The source of true ivory. Long, curved elephant tusks are rootless incisors that are not covered with enamel. The size and structure of a tusks depends on the animal, its age and its living conditions. Tusks as long as 6-8 feet have been obtained from African elephants. The Indian elephants produce tusks about 4-5 feet long. The tusks are primarily composed of dentin, a hard calcareous material; a new layer of dentin is added each season. This produces a layered ring structure that can be seen in fresh ivory. Deteriorated ivory tends to flake and peel along these lines.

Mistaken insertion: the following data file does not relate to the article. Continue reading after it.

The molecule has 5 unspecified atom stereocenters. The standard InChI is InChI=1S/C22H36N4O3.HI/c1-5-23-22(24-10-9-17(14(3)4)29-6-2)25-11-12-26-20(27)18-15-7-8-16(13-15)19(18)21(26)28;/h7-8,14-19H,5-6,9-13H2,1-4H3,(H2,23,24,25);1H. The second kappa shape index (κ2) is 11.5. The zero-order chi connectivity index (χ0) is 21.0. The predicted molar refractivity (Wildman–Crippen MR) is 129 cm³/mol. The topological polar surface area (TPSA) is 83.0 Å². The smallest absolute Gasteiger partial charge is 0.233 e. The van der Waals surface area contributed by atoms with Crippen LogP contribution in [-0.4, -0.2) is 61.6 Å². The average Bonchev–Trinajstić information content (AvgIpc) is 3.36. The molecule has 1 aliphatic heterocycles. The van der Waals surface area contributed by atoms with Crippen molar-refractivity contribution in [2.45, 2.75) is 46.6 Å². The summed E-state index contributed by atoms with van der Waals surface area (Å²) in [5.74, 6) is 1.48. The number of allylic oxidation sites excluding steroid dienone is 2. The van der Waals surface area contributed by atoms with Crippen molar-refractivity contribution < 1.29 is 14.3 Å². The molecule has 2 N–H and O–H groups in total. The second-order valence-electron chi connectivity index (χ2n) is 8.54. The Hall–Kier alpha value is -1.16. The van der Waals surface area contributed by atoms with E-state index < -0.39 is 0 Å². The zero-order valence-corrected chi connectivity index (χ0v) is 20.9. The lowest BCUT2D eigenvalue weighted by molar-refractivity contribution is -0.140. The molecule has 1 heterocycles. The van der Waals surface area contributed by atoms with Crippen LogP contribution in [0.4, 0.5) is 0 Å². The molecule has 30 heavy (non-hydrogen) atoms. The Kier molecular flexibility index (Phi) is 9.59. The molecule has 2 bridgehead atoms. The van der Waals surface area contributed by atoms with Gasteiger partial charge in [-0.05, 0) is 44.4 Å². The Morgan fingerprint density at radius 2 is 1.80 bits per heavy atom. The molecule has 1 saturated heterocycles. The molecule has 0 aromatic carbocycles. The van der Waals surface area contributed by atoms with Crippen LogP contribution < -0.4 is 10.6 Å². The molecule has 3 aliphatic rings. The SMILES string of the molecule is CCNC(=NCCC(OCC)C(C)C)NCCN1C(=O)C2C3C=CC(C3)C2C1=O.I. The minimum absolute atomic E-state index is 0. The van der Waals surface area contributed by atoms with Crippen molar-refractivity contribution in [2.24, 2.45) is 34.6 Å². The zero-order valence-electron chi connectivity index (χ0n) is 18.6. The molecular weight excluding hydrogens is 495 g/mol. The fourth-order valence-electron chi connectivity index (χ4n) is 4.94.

Synonyms and Related Terms
ivory; presa ("dente") de elefante (Port.); slagtand van een olifant (Ned.)
Sources Checked for Data in Record
- The Dictionary of Art, Grove's Dictionaries Inc., New York, 1996 Comment: F. Minney "Ivory"
- Hermann Kuhn, Conservation and Restoration of Works of Art and Antiquities, Butterworths, London, 1986
- Henry Hodges, Artifacts: An Introduction to Early Materials and Technology, Ronald P. Frye, Kingston, Canada, 1988